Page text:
Good Example of a Short Strangle Option Trade
09/30/2010 12:01 am EST
Speculation has been rampant on Morgan Stanley (MS) this week after rumors surfaced late Monday that the firm was considering layoffs and bonus cuts. On Tuesday morning, more than 6,400 calls and 6,800 puts have changed hands on this financial concern, though two rather large blocks stand out from the rest.
Diving into the options activity, one trader established a short strangle by selling 4,000 November 24 puts for the bid price of $1.15 and simultaneously selling 4,000 November 26 calls for the bid price of $0.71. The result is a net credit of $1.86, or $186 per contract. For those unwilling to do the math, that's a cool $744,000 in the bank for this speculative trader. Today's short strangle play on Morgan Stanley echoes a near-identical trade that crossed the tape on Monday, as reported by Sarah Wasserman.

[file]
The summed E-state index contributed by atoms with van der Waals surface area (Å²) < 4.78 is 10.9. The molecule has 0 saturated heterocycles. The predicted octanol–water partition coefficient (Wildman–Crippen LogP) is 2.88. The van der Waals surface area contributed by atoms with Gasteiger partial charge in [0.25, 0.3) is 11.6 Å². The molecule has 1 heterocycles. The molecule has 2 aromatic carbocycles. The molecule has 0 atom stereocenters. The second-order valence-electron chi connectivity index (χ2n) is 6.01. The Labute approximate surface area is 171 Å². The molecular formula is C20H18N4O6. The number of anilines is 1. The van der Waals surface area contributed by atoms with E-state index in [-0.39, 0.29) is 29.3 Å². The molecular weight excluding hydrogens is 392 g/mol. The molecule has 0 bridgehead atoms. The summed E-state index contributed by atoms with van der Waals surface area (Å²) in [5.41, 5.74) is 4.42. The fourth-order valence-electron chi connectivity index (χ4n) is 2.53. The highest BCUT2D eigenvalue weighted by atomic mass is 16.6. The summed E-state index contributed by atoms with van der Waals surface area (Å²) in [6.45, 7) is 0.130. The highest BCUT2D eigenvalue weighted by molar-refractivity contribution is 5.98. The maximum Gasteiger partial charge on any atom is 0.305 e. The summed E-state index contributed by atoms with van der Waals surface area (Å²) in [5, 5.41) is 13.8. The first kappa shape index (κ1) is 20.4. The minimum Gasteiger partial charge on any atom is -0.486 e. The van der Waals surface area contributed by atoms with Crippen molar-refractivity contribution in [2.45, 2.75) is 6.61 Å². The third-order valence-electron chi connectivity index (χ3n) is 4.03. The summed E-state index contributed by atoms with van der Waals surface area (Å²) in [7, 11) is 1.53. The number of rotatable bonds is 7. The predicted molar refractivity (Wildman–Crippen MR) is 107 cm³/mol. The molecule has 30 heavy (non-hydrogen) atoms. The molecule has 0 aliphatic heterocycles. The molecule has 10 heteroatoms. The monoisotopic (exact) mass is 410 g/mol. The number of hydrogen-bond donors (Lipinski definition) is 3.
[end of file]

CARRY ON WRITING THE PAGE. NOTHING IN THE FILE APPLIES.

In order to retain this credit, the trader needs MS to remain between $24 per share and $26 per share through Nov. 19, when the options expire. Outside those bounds, the trader can retain some of the initial credit if MS closes above the lower break-even rail of $22.14 per share, or below the upper break-even level of $27.86 per share. Below is a visual representation of the trade:
By Joseph Hargett, contributor, Schaeffer’s Trading Floor Blog